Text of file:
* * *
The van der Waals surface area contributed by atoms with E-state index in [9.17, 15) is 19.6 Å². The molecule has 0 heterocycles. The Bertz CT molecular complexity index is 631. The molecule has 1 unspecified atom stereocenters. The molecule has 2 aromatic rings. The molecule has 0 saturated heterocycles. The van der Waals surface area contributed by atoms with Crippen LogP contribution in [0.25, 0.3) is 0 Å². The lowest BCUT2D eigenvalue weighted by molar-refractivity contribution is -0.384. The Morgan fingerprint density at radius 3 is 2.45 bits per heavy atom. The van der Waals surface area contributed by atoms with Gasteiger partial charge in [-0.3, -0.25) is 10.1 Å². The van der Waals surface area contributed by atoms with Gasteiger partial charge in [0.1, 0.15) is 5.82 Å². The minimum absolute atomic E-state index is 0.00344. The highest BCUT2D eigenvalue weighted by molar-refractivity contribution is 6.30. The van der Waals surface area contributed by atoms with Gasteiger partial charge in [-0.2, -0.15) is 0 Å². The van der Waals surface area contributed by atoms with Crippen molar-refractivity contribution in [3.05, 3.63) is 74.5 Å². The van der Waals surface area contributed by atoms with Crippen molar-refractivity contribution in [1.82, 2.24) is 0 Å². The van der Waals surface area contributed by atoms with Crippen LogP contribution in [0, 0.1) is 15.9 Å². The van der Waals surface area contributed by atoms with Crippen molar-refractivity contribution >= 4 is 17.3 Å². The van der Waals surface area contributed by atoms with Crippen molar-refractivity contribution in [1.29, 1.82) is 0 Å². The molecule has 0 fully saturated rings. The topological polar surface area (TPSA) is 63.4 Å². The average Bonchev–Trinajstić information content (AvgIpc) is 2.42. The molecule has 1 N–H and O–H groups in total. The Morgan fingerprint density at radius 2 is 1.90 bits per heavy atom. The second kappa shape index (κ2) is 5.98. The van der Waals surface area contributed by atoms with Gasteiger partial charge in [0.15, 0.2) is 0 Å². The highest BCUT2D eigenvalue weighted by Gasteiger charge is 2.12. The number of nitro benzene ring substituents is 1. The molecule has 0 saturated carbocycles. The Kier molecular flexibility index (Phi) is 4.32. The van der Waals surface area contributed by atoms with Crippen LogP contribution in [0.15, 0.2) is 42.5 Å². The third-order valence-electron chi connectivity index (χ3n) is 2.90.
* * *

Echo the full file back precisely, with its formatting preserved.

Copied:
The van der Waals surface area contributed by atoms with E-state index in [9.17, 15) is 19.6 Å². The molecule has 0 heterocycles. The Bertz CT molecular complexity index is 631. The molecule has 1 unspecified atom stereocenters. The molecule has 2 aromatic rings. The molecule has 0 saturated heterocycles. The van der Waals surface area contributed by atoms with Crippen LogP contribution in [0.25, 0.3) is 0 Å². The lowest BCUT2D eigenvalue weighted by molar-refractivity contribution is -0.384. The Morgan fingerprint density at radius 3 is 2.45 bits per heavy atom. The van der Waals surface area contributed by atoms with Gasteiger partial charge in [-0.3, -0.25) is 10.1 Å². The van der Waals surface area contributed by atoms with Gasteiger partial charge in [0.1, 0.15) is 5.82 Å². The minimum absolute atomic E-state index is 0.00344. The highest BCUT2D eigenvalue weighted by molar-refractivity contribution is 6.30. The van der Waals surface area contributed by atoms with Gasteiger partial charge in [-0.2, -0.15) is 0 Å². The van der Waals surface area contributed by atoms with Crippen molar-refractivity contribution in [3.05, 3.63) is 74.5 Å². The van der Waals surface area contributed by atoms with Crippen molar-refractivity contribution in [1.82, 2.24) is 0 Å². The van der Waals surface area contributed by atoms with Crippen LogP contribution in [0, 0.1) is 15.9 Å². The van der Waals surface area contributed by atoms with Crippen molar-refractivity contribution >= 4 is 17.3 Å². The van der Waals surface area contributed by atoms with Crippen molar-refractivity contribution in [1.29, 1.82) is 0 Å². The molecule has 0 fully saturated rings. The topological polar surface area (TPSA) is 63.4 Å². The average Bonchev–Trinajstić information content (AvgIpc) is 2.42. The molecule has 1 N–H and O–H groups in total. The Morgan fingerprint density at radius 2 is 1.90 bits per heavy atom. The second kappa shape index (κ2) is 5.98. The van der Waals surface area contributed by atoms with Gasteiger partial charge in [0.15, 0.2) is 0 Å². The highest BCUT2D eigenvalue weighted by Gasteiger charge is 2.12. The number of nitro benzene ring substituents is 1. The molecule has 0 saturated carbocycles. The Kier molecular flexibility index (Phi) is 4.32. The van der Waals surface area contributed by atoms with Crippen LogP contribution in [0.15, 0.2) is 42.5 Å². The third-order valence-electron chi connectivity index (χ3n) is 2.90.